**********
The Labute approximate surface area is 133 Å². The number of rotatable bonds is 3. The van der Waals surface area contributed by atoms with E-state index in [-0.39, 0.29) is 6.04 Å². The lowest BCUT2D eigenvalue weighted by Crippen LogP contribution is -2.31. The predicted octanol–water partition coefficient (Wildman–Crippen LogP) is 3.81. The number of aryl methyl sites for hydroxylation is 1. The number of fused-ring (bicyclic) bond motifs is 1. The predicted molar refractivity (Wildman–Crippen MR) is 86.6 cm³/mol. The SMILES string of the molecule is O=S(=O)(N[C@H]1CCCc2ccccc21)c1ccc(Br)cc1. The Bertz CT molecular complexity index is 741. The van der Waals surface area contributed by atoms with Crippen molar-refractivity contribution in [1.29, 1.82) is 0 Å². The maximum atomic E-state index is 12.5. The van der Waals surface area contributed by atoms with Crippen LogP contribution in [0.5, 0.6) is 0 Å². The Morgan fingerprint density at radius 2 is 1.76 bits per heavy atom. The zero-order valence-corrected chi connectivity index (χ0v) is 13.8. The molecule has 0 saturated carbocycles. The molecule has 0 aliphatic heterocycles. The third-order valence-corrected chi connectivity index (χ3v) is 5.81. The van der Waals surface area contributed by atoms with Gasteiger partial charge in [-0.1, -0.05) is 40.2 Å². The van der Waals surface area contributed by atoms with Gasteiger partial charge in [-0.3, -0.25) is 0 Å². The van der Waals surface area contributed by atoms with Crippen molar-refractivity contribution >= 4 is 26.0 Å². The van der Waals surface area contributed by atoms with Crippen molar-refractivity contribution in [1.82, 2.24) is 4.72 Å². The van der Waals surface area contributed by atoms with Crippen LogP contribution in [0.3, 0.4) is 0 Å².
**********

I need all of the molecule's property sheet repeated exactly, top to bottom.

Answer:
The Labute approximate surface area is 133 Å². The number of rotatable bonds is 3. The van der Waals surface area contributed by atoms with E-state index in [-0.39, 0.29) is 6.04 Å². The lowest BCUT2D eigenvalue weighted by Crippen LogP contribution is -2.31. The predicted octanol–water partition coefficient (Wildman–Crippen LogP) is 3.81. The number of aryl methyl sites for hydroxylation is 1. The number of fused-ring (bicyclic) bond motifs is 1. The predicted molar refractivity (Wildman–Crippen MR) is 86.6 cm³/mol. The SMILES string of the molecule is O=S(=O)(N[C@H]1CCCc2ccccc21)c1ccc(Br)cc1. The Bertz CT molecular complexity index is 741. The van der Waals surface area contributed by atoms with Crippen molar-refractivity contribution in [1.29, 1.82) is 0 Å². The maximum atomic E-state index is 12.5. The van der Waals surface area contributed by atoms with Crippen LogP contribution in [0.5, 0.6) is 0 Å². The Morgan fingerprint density at radius 2 is 1.76 bits per heavy atom. The zero-order valence-corrected chi connectivity index (χ0v) is 13.8. The molecule has 0 saturated carbocycles. The molecule has 0 aliphatic heterocycles. The third-order valence-corrected chi connectivity index (χ3v) is 5.81. The van der Waals surface area contributed by atoms with Gasteiger partial charge in [-0.1, -0.05) is 40.2 Å². The van der Waals surface area contributed by atoms with Gasteiger partial charge in [-0.3, -0.25) is 0 Å². The van der Waals surface area contributed by atoms with Crippen molar-refractivity contribution >= 4 is 26.0 Å². The van der Waals surface area contributed by atoms with Crippen molar-refractivity contribution in [1.82, 2.24) is 4.72 Å². The van der Waals surface area contributed by atoms with Crippen LogP contribution in [0.3, 0.4) is 0 Å².